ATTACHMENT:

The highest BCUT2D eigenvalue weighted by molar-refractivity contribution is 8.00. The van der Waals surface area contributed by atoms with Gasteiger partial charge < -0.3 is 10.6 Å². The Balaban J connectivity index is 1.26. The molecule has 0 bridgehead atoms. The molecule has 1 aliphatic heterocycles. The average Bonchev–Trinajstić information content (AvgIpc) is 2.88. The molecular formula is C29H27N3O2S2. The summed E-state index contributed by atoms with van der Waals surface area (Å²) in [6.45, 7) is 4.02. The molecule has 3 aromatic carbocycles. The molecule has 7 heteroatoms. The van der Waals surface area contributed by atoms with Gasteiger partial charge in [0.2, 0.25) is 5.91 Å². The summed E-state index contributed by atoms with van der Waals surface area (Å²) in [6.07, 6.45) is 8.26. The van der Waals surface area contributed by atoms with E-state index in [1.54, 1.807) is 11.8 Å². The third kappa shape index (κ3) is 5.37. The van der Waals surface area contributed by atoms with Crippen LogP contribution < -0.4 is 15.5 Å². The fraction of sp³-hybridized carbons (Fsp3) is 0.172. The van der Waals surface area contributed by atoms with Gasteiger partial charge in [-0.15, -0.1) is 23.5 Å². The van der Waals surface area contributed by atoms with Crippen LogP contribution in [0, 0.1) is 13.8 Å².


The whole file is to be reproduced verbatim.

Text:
The highest BCUT2D eigenvalue weighted by molar-refractivity contribution is 8.00. The van der Waals surface area contributed by atoms with Gasteiger partial charge < -0.3 is 10.6 Å². The Balaban J connectivity index is 1.26. The molecule has 0 bridgehead atoms. The molecule has 1 aliphatic heterocycles. The average Bonchev–Trinajstić information content (AvgIpc) is 2.88. The molecular formula is C29H27N3O2S2. The summed E-state index contributed by atoms with van der Waals surface area (Å²) in [6.45, 7) is 4.02. The molecule has 3 aromatic carbocycles. The molecule has 7 heteroatoms. The van der Waals surface area contributed by atoms with Gasteiger partial charge in [0.2, 0.25) is 5.91 Å². The summed E-state index contributed by atoms with van der Waals surface area (Å²) in [6.07, 6.45) is 8.26. The van der Waals surface area contributed by atoms with E-state index in [1.54, 1.807) is 11.8 Å². The third kappa shape index (κ3) is 5.37. The van der Waals surface area contributed by atoms with Crippen LogP contribution < -0.4 is 15.5 Å². The fraction of sp³-hybridized carbons (Fsp3) is 0.172. The van der Waals surface area contributed by atoms with Gasteiger partial charge in [-0.15, -0.1) is 23.5 Å². The van der Waals surface area contributed by atoms with Crippen LogP contribution in [0, 0.1) is 13.8 Å².